A hallmark of severe COVID-19 disease is excessive inflammation associated with enhanced morbidity and mortality. In addition, accumulating evidence suggests that overactivation of the complement system plays a critical role in the pathophysiology and inflammatory response during severe COVID-19 disease (1). We hypothesized that anti-SARS-CoV-2 antibodies may contribute to exacerbated immune responses through classical complement pathway activation. Due to the polyclonal nature of antibodies, each subclass displays distinct functions and features and the distribution of the developed antibodies therefore becomes important to control viral infection, such as COVID-19. In line with the findings in recent reports (24–27) our results indicate that SARS-CoV-2 specific IgG1 and IgG3 were the dominant subclasses of IgG; while IgG2 and IgG4 were barely detected. IgG1 and IgG3 are known to efficiently trigger the classical complement pathway while IgG2 and IgG4 have reduced binding of C1q (28). Viral infections in general lead to IgG antibodies of the IgG1 and IgG3 subclasses, with IgG3 antibodies appearing first in the course of the infection (29). In a similar manner, there appears to be a preferential generation of IgG3 during COVID-19 infection. Our findings agree with another study where a substantial difference in the spike-specific IgG subclass composition was observed. A larger proportion of S1 and RBD-specific IgG3 was associated with COVID-19 severity (30). The study shows that spike-specific IgG1, and not IgG3, was most closely correlated with in vitro viral neutralization, leading the authors to conclude that excess IgG3 may play an inflammatory role in the pathogenesis of COVID-19 in some individuals. This somehow unbalanced IgG response, enriched in IgG3, may promote immunopathology and excess inflammation rather than tissue repair, exacerbating the symptoms of COVID-19 patients. Furthermore, our study showed that complement activation through deposition of C4, C3 and TCC appears to be mediated by the developed antibodies against SARS-CoV-2. More specifically, this seems to occur through the antibodies binding to epitopes on RBD, since the complement deposition was almost completely absent post depletion of RBD antibodies in convalescent plasma samples using spike protein as a target for complement activation. The exact residues of RBD domain that are involved in triggering the complement activation through interaction with the produced antibodies are unknown. However, in a recent publication epitope binning experiments were performed and revealed several epitope hotspots within the RBD (23). Whether these are equally important for complement activation needs to be further studied. A meta-analysis has suggested that RBD specific antibodies are the most dominant in COVID-19 patients (27). In addition, recent studies have reported that deceased COVID-19 patients have more protein N-specific antibody responses while the convalescent response is mainly driven by spike specific antibodies, suggesting the antigen-specific antibodies influence the immunity effectiveness and disease development (31). However, in terms of inflammatory contribution have different modes of action from the developed antibodies been reported. A recent publication indicates that human N protein targeting antibodies might inhibit excessive complement activation (32). The authors reported a COVID-19 patient-derived human monoclonal antibody targeting the N protein, which upon binding to the SARS-CoV-2 antigen in an ex vivo assay, were able to avoid hyperactivation of complement in patients recovering quickly.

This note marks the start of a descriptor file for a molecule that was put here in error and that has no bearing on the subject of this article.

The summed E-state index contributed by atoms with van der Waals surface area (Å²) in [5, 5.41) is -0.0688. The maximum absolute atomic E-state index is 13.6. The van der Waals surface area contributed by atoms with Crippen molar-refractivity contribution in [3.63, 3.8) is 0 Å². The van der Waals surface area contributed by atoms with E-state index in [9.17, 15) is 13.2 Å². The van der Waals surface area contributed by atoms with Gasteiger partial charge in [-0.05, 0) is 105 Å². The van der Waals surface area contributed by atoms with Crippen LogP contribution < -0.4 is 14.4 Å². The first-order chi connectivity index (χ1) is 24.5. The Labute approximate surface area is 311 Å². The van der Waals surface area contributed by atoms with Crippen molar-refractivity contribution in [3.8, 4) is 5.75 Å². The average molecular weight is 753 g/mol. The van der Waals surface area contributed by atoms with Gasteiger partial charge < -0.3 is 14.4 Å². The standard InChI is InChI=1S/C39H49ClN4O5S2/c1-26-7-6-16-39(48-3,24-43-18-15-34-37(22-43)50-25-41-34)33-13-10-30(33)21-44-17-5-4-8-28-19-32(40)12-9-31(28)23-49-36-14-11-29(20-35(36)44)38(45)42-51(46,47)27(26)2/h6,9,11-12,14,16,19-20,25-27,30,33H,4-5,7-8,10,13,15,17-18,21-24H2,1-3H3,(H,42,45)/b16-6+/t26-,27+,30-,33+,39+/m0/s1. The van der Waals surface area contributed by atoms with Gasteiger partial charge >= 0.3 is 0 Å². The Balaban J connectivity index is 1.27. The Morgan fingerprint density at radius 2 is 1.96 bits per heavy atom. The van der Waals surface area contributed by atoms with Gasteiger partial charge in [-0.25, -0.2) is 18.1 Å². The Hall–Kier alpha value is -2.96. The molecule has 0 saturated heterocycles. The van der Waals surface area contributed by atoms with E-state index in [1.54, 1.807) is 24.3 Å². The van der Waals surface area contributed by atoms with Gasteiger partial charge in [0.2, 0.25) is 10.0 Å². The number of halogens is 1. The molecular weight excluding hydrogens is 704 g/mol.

Our findings indicate that the levels of complement activation products are positively correlated with both IgG levels and disease severity. Although C3 and TCC measurements reached slightly different significance levels between severity groups, the same tendency is seen for all three complement components. Of notice we see the most pronounced spreading/distribution in the moderate group. The findings agree with a recent study conducting a systematic review and meta-analysis, investigating possible differences in the serum concentrations of the complement components, C4 and C3, in COVID-19 patients with different severity and survival status (33). The conclusion was that both C4 and C3 levels were significantly lower in patients with high disease severity or non-survivor status than patients with low severity or survivor status, indicating that C4 and C3 are more readily consumed in patients with a severe or fatal course of the disease. Another study found that the complement system was one of the intracellular pathways most highly induced by SARS-CoV-2 infection in lung epithelial cells (34). The genes whose transcription was most highly induced by SARS-CoV-2 was encoding C1 proteases C1R and C1S, CFB, and complement C3. The authors conclude that the induction of complement expression and C3 protein activation in airway epithelial cells is a SARS-CoV-2–driven event and not a bystander event triggered by exacerbated inflammation. Interestingly, this may be a mechanism common to pandemic coronaviruses, because mouse models of the related SARS-CoV-1 infection, have indicated that C3, C1R, and CFB are all part of a pathogenic gene signature correlating with lethality (35). One could speculate whether increased complement activation is a broad indicator of critical disease, or whether increased complement activation contributes to severe illness. In a recent publication they investigated complement activation in blood from patients with COVID-19 compared with two non-COVID cohorts: patients hospitalized with influenza and patients admitted to the intensive care unit with acute respiratory failure requiring invasive mechanical ventilation (36). They demonstrated that circulating markers of complement activation were elevated in patients with COVID-19 compared with those with influenza and to patients with non–COVID-19 respiratory failure. Moreover, the results indicated that enhanced activation of the alternative pathway was most prevalent in patients with severe COVID-19 and was associated with markers of endothelial injury and hypercoagulability; all together identifying complement activation as a distinctive and possibly pathogenic feature of COVID-19. In addition, it might be expected that increased antibody production and complement activation are a result of high viral load. However, a study demonstrated that total levels of IgG were not correlated with viral load in COVID-19 patients, while a weak negative correlation was observed between IgG subclasses and viral load (27). These findings are consistent with two prior studies, which also reported a missing correlation between persistent SARS-CoV-2 RNA and neutralizing antibody titers (37, 38). Considering the negative correlation between viral load and antibody levels, the role of IgG subclasses, especially IgG1 and IgG3, could be very relevant parameters during COVID-19 infection. Taken together, the findings give an essential insight into the immunological response during a COVID-19 infection and further research is needed into the potentially harmful effects of SARS-CoV-2 antibodies and their interaction with the complement system during infection.